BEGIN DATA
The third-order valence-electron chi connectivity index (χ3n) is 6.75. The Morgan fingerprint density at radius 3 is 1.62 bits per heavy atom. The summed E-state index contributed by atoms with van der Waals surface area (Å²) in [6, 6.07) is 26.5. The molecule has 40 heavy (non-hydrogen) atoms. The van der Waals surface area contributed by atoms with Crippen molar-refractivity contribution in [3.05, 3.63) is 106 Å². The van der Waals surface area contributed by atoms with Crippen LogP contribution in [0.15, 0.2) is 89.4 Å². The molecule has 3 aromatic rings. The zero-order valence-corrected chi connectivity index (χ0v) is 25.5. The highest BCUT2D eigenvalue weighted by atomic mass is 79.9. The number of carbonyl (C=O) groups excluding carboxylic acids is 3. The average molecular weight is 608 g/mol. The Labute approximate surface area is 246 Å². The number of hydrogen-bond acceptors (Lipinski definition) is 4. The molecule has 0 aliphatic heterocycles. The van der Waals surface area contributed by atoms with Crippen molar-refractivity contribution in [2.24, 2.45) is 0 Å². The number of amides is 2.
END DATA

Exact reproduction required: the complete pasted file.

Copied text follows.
The third-order valence-electron chi connectivity index (χ3n) is 6.75. The Morgan fingerprint density at radius 3 is 1.62 bits per heavy atom. The summed E-state index contributed by atoms with van der Waals surface area (Å²) in [6, 6.07) is 26.5. The molecule has 40 heavy (non-hydrogen) atoms. The van der Waals surface area contributed by atoms with Crippen molar-refractivity contribution in [3.05, 3.63) is 106 Å². The van der Waals surface area contributed by atoms with Crippen LogP contribution in [0.15, 0.2) is 89.4 Å². The molecule has 3 aromatic rings. The zero-order valence-corrected chi connectivity index (χ0v) is 25.5. The highest BCUT2D eigenvalue weighted by atomic mass is 79.9. The number of carbonyl (C=O) groups excluding carboxylic acids is 3. The average molecular weight is 608 g/mol. The Labute approximate surface area is 246 Å². The number of hydrogen-bond acceptors (Lipinski definition) is 4. The molecule has 0 aliphatic heterocycles. The van der Waals surface area contributed by atoms with Crippen molar-refractivity contribution in [2.24, 2.45) is 0 Å². The number of amides is 2.